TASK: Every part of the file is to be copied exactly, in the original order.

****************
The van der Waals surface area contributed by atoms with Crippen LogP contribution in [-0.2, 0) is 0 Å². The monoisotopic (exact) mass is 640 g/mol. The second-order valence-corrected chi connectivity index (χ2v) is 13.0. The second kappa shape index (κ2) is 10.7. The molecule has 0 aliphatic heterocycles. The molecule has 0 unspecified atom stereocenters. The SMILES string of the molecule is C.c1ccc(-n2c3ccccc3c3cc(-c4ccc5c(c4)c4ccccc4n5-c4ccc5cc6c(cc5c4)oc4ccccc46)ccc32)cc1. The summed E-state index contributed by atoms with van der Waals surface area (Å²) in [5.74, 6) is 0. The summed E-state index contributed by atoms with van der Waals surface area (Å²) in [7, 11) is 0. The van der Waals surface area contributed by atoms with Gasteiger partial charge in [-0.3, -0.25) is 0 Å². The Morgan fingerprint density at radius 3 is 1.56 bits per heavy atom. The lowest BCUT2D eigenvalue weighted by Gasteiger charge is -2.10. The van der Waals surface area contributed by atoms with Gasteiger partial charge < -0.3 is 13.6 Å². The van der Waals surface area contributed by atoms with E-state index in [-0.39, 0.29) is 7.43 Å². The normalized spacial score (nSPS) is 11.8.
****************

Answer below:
The van der Waals surface area contributed by atoms with Crippen LogP contribution in [-0.2, 0) is 0 Å². The monoisotopic (exact) mass is 640 g/mol. The second-order valence-corrected chi connectivity index (χ2v) is 13.0. The second kappa shape index (κ2) is 10.7. The molecule has 0 aliphatic heterocycles. The molecule has 0 unspecified atom stereocenters. The SMILES string of the molecule is C.c1ccc(-n2c3ccccc3c3cc(-c4ccc5c(c4)c4ccccc4n5-c4ccc5cc6c(cc5c4)oc4ccccc46)ccc32)cc1. The summed E-state index contributed by atoms with van der Waals surface area (Å²) in [5.74, 6) is 0. The summed E-state index contributed by atoms with van der Waals surface area (Å²) in [7, 11) is 0. The van der Waals surface area contributed by atoms with Gasteiger partial charge in [-0.3, -0.25) is 0 Å². The Morgan fingerprint density at radius 3 is 1.56 bits per heavy atom. The lowest BCUT2D eigenvalue weighted by Gasteiger charge is -2.10. The van der Waals surface area contributed by atoms with Gasteiger partial charge < -0.3 is 13.6 Å². The van der Waals surface area contributed by atoms with E-state index in [-0.39, 0.29) is 7.43 Å². The normalized spacial score (nSPS) is 11.8.